And like a puff of smoke, Home Depot’s Web Site is all but invisible in Google.
Last year, JC Penney found themselves penalized by Google. Penney’s Search Engine Optimization had become too aggressive, and the search giant slapped JCP on the wrist. Now, it’s happened to Home Depot.
The subject of what Google allows and what’s considered grounds for penalty is one that fascinates me, both because my mind loves puzzles like this one and because The Answer Guy does Search Engine Optimization. And Home Depot did something last week that falls right into puzzle territory. They asked contractors to link to the Home Depot web site, which isn’t actually forbidden, but then suggested that the contractors could hide the links, which is.
It’s almost enough to lend credence to the assertion that SEO is a Vile, Disgusting Idea.
In fact, when Mark Schaefer at BusinessesGrow.com suggested that last year, his point wasn’t that there’s anything wrong with the idea of Search Engine Optimization so much as he meant that SEO’s nebulous nature makes doing it sketchy. It’s a fair point; if you don’t know the rules, it’s hard to play the game.
But that doesn’t mean you shouldn’t play, does it? I mean, even Dilbert does SEO.
The issue, as we all learned very young, is that it’s how you play the game. OK, so you want to win, too, but still . . .
The most important determiner of your SEO status is the number and quality of links that point to you. This is simply “true”, whether or not Google is willing to specifically admit it. And it will remain true even after Google’s new algorithm for semantic search takes hold. At the end of the day, links are what makes Google think you’re important.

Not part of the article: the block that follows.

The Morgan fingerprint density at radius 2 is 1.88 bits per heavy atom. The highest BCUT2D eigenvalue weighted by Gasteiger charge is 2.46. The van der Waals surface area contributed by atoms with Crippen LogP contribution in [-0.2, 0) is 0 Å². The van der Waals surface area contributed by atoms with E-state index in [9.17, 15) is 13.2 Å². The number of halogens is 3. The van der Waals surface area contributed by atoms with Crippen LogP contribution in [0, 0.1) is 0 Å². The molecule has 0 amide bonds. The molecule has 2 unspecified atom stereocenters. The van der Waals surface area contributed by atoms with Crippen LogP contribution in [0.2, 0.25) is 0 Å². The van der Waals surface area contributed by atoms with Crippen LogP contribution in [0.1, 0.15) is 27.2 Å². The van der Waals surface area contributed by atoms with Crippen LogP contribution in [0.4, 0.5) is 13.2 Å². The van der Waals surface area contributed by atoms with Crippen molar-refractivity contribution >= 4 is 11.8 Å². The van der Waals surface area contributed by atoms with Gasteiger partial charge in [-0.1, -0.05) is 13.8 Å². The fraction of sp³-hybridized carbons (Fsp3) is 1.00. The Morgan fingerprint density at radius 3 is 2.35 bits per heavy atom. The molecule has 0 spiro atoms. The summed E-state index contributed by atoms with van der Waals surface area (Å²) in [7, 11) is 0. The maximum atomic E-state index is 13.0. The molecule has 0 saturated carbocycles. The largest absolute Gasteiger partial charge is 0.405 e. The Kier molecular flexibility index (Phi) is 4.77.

Obviously, that means that you want links. But Google has a lot of rules about the kind of links you can have pointed at you. You can’t buy links, for example, and Google knows the difference between a link that’s bought and paid for versus one that’s more natural.
That last paragraph is troubling, to say the least. Google thinks they know the difference between natural links and paid links, and they police the matter accordingly, but they also make mistakes on the issue, all the time.
And it’s OK to ask people you do business with to link to you, but isn’t there an implied payment in that? Where does the line lie, really? As Mr Schaefer pointed out, there are so many rules with so many interpretations, Search Engine Optimization can’t help but be a big ugly minefield.
So to do Search Engine Optimization you need to either do what Google says is right, which is create great content and let the chips fall where they may, or you need to get educated enough about what will work and what won’t and what’s allowed and what isn’t, and craft your great content based on those rules.
And that’s why you can do SEO yourself, but probably shouldn’t. Head spinning? It could be worse. You could work in the IT Department at Home Depot.